8 December 2020
A survey of GPs by the National Institute for Health and Care Research Applied Research Collaboration West (NIHR ARC West) at the University of Bristol has found wide variation in which lab tests GPs say they would order for patients with chronic conditions. This variation could be because of a lack of evidence on optimal testing for chronic conditions, so guidelines are unclear and incomplete.
The survey’s findings, published in BMC Family Practice, showed that GPs make decisions about testing based on different reasons. Uncertainty around when, and how often, to test patients could lead to some GPs ordering too many tests than is recommended, whereas others may order too few.
Around half of all tests ordered by GP practices are to monitor long-term conditions such as high blood pressure, diabetes and chronic kidney disease. While it is important that tests are carried out, if results are abnormal, further tests or referrals might be needed to find out what is wrong. This can be worrying for patients, and sometimes doctors may never find a cause for an abnormal blood test. Unnecessary testing can also lead to over-diagnosis, where a condition is diagnosed that would never have caused problems during a patient’s lifetime.
Between October and November 2019, GPs were surveyed to understand their perspectives on using tests for monitoring long-term conditions, the workload involved in testing, and their confidence in ordering and interpreting tests results. They completed an online survey consisting of multiple-choice and open-ended questions that was promoted on social media and in newsletters targeting GPs practising in UK. The results were analysed using a mixed-methods approach.
Of the 550 GPs who completed the survey, 69 per cent had more than 10 years’ experience. More than three quarters of respondents said they spent more than 30 minutes per day on testing (78 per cent), but only half said they felt confident in dealing with abnormal results (53 per cent). There was a high level of disagreement for whether liver function tests and full blood counts should be done ‘routinely’, ‘sometimes’, or ‘never’ in patients with a certain long-term condition.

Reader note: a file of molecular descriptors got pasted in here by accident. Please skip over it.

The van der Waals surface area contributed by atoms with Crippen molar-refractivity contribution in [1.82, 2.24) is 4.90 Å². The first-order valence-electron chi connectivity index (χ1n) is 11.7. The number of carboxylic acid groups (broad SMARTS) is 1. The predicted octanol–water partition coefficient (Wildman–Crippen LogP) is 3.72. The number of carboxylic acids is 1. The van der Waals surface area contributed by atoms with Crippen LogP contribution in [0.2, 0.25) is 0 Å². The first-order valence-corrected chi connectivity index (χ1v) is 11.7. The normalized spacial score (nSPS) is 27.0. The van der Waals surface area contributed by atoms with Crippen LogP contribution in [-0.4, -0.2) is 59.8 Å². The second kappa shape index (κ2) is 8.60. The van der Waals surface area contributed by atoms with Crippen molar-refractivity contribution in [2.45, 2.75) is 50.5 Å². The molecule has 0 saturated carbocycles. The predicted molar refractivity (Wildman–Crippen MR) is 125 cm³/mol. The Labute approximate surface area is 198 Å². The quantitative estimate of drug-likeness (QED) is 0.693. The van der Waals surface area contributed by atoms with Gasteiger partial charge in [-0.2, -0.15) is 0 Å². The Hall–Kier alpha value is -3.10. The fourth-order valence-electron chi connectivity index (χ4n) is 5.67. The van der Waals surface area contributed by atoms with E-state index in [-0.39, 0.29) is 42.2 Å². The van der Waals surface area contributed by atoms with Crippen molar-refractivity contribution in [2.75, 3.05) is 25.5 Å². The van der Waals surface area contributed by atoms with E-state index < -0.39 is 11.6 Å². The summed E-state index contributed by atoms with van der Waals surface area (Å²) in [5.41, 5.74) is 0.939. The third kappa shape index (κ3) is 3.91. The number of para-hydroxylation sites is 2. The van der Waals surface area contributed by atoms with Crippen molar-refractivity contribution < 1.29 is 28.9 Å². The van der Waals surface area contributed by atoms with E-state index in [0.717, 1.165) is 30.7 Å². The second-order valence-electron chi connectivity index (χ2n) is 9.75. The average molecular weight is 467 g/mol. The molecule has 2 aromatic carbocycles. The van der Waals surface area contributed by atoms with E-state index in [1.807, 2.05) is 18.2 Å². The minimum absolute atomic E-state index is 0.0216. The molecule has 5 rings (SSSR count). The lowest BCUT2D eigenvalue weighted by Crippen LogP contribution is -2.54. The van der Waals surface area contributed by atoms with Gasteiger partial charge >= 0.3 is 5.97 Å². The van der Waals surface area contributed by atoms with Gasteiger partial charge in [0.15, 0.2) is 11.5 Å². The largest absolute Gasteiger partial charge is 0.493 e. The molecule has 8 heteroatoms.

Respondents’ comments to the survey’s open-ended questions recognised that testing unnecessarily could have negative consequences, including increased workload and potential for patient harm. They noted the different pressures that lead to over-testing, for example: workload from secondary care, fear of missing something, and patient expectations. Their uncertainties stemmed from a lack of evidence about the benefits of testing and unclear guidelines.
Dr Martha Elwenspoek, Research Associate at NIHR ARC West and lead author of the research, said:
“Uncertainties surrounding optimal testing has resulted in an over-use of tests, which leads to a waste of resources, increased GP workload and potential patient harm. These results confirm the variation between practices and regions that has been observed from looking at test ordering data.
“We know that GPs’ workloads are also affected by unnecessary testing, as the results need to be reviewed and abnormal results must be investigated. But the lack of confidence reported in knowing how to act on abnormal test results underlines the urgent need for robust evidence on optimal testing and the development of clear and unambiguous testing recommendations.”